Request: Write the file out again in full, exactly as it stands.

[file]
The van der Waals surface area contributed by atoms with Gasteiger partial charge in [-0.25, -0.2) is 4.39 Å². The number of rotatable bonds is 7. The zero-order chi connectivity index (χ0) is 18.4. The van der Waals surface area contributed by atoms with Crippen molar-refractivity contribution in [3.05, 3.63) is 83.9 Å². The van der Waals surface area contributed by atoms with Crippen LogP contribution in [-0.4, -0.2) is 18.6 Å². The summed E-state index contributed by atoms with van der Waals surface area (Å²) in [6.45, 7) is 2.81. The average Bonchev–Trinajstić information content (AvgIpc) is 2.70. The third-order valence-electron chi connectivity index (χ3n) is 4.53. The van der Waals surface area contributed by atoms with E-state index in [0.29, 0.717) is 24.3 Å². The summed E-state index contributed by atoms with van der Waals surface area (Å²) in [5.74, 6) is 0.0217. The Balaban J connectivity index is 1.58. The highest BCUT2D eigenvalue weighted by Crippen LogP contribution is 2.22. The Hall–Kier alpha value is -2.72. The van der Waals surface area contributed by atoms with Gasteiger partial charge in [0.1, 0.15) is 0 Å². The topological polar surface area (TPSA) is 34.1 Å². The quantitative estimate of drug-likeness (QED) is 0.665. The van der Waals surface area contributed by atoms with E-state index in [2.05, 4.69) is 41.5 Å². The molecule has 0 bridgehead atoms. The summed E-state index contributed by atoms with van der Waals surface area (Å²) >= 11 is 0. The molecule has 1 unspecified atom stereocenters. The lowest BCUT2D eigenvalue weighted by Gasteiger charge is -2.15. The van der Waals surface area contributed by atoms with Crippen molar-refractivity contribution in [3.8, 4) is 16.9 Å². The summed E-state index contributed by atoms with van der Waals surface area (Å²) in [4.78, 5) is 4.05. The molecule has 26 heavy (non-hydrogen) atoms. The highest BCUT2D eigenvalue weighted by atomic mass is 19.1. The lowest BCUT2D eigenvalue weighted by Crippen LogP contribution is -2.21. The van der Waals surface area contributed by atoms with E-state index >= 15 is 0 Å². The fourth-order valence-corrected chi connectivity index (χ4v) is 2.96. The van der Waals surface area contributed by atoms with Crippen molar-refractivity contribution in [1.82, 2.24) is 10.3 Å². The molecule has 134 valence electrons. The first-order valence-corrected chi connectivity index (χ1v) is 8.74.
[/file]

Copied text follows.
The van der Waals surface area contributed by atoms with Gasteiger partial charge in [-0.25, -0.2) is 4.39 Å². The number of rotatable bonds is 7. The zero-order chi connectivity index (χ0) is 18.4. The van der Waals surface area contributed by atoms with Crippen molar-refractivity contribution in [3.05, 3.63) is 83.9 Å². The van der Waals surface area contributed by atoms with Crippen LogP contribution in [-0.4, -0.2) is 18.6 Å². The summed E-state index contributed by atoms with van der Waals surface area (Å²) in [6.45, 7) is 2.81. The average Bonchev–Trinajstić information content (AvgIpc) is 2.70. The third-order valence-electron chi connectivity index (χ3n) is 4.53. The van der Waals surface area contributed by atoms with E-state index in [0.29, 0.717) is 24.3 Å². The summed E-state index contributed by atoms with van der Waals surface area (Å²) in [5.74, 6) is 0.0217. The Balaban J connectivity index is 1.58. The highest BCUT2D eigenvalue weighted by Crippen LogP contribution is 2.22. The Hall–Kier alpha value is -2.72. The van der Waals surface area contributed by atoms with Gasteiger partial charge in [0.1, 0.15) is 0 Å². The topological polar surface area (TPSA) is 34.1 Å². The quantitative estimate of drug-likeness (QED) is 0.665. The van der Waals surface area contributed by atoms with E-state index in [2.05, 4.69) is 41.5 Å². The molecule has 0 bridgehead atoms. The summed E-state index contributed by atoms with van der Waals surface area (Å²) >= 11 is 0. The molecule has 1 unspecified atom stereocenters. The lowest BCUT2D eigenvalue weighted by Gasteiger charge is -2.15. The van der Waals surface area contributed by atoms with Crippen molar-refractivity contribution in [3.8, 4) is 16.9 Å². The summed E-state index contributed by atoms with van der Waals surface area (Å²) in [4.78, 5) is 4.05. The molecule has 26 heavy (non-hydrogen) atoms. The highest BCUT2D eigenvalue weighted by atomic mass is 19.1. The lowest BCUT2D eigenvalue weighted by Crippen LogP contribution is -2.21. The van der Waals surface area contributed by atoms with E-state index >= 15 is 0 Å². The fourth-order valence-corrected chi connectivity index (χ4v) is 2.96. The van der Waals surface area contributed by atoms with Crippen molar-refractivity contribution in [1.82, 2.24) is 10.3 Å². The molecule has 134 valence electrons. The first-order valence-corrected chi connectivity index (χ1v) is 8.74.